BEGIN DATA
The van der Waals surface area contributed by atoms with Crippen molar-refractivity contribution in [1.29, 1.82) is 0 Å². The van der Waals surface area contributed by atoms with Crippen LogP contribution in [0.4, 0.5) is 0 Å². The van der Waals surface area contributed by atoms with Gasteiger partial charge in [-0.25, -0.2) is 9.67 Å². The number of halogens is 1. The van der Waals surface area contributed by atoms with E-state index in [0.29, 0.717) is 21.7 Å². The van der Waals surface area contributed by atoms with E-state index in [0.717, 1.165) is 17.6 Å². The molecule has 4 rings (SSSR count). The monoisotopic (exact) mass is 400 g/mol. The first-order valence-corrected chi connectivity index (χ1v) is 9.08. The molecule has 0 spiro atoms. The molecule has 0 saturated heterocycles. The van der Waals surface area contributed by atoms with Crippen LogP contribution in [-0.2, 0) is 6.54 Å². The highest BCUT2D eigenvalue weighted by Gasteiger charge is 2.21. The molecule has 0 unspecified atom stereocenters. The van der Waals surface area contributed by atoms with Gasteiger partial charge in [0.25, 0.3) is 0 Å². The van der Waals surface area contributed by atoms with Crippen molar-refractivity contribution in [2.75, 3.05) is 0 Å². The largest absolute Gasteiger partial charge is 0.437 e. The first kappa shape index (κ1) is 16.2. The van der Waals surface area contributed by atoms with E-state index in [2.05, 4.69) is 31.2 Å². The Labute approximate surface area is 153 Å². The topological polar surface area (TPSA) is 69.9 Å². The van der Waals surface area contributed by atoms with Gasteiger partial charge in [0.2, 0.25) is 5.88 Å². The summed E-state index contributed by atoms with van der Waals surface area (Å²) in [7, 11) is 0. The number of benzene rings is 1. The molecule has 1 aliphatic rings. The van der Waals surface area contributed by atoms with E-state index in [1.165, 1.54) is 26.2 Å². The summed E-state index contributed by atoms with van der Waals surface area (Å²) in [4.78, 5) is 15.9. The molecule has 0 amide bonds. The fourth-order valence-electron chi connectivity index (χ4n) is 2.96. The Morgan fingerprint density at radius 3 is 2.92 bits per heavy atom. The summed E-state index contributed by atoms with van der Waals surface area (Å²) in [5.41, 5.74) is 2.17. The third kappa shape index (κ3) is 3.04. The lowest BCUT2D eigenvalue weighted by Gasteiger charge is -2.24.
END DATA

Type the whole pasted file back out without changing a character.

The van der Waals surface area contributed by atoms with Crippen molar-refractivity contribution in [1.29, 1.82) is 0 Å². The van der Waals surface area contributed by atoms with Crippen LogP contribution in [0.4, 0.5) is 0 Å². The van der Waals surface area contributed by atoms with Gasteiger partial charge in [-0.25, -0.2) is 9.67 Å². The number of halogens is 1. The van der Waals surface area contributed by atoms with E-state index in [0.29, 0.717) is 21.7 Å². The van der Waals surface area contributed by atoms with E-state index in [0.717, 1.165) is 17.6 Å². The molecule has 4 rings (SSSR count). The monoisotopic (exact) mass is 400 g/mol. The first-order valence-corrected chi connectivity index (χ1v) is 9.08. The molecule has 0 spiro atoms. The molecule has 0 saturated heterocycles. The van der Waals surface area contributed by atoms with Crippen LogP contribution in [-0.2, 0) is 6.54 Å². The highest BCUT2D eigenvalue weighted by Gasteiger charge is 2.21. The molecule has 0 unspecified atom stereocenters. The van der Waals surface area contributed by atoms with Gasteiger partial charge in [0.25, 0.3) is 0 Å². The van der Waals surface area contributed by atoms with Crippen molar-refractivity contribution in [2.75, 3.05) is 0 Å². The largest absolute Gasteiger partial charge is 0.437 e. The first kappa shape index (κ1) is 16.2. The van der Waals surface area contributed by atoms with E-state index in [2.05, 4.69) is 31.2 Å². The Labute approximate surface area is 153 Å². The topological polar surface area (TPSA) is 69.9 Å². The van der Waals surface area contributed by atoms with Gasteiger partial charge in [0.2, 0.25) is 5.88 Å². The summed E-state index contributed by atoms with van der Waals surface area (Å²) in [7, 11) is 0. The number of benzene rings is 1. The molecule has 1 aliphatic rings. The van der Waals surface area contributed by atoms with E-state index in [1.165, 1.54) is 26.2 Å². The summed E-state index contributed by atoms with van der Waals surface area (Å²) in [4.78, 5) is 15.9. The molecule has 0 amide bonds. The fourth-order valence-electron chi connectivity index (χ4n) is 2.96. The Morgan fingerprint density at radius 3 is 2.92 bits per heavy atom. The summed E-state index contributed by atoms with van der Waals surface area (Å²) in [5.41, 5.74) is 2.17. The third kappa shape index (κ3) is 3.04. The lowest BCUT2D eigenvalue weighted by Gasteiger charge is -2.24.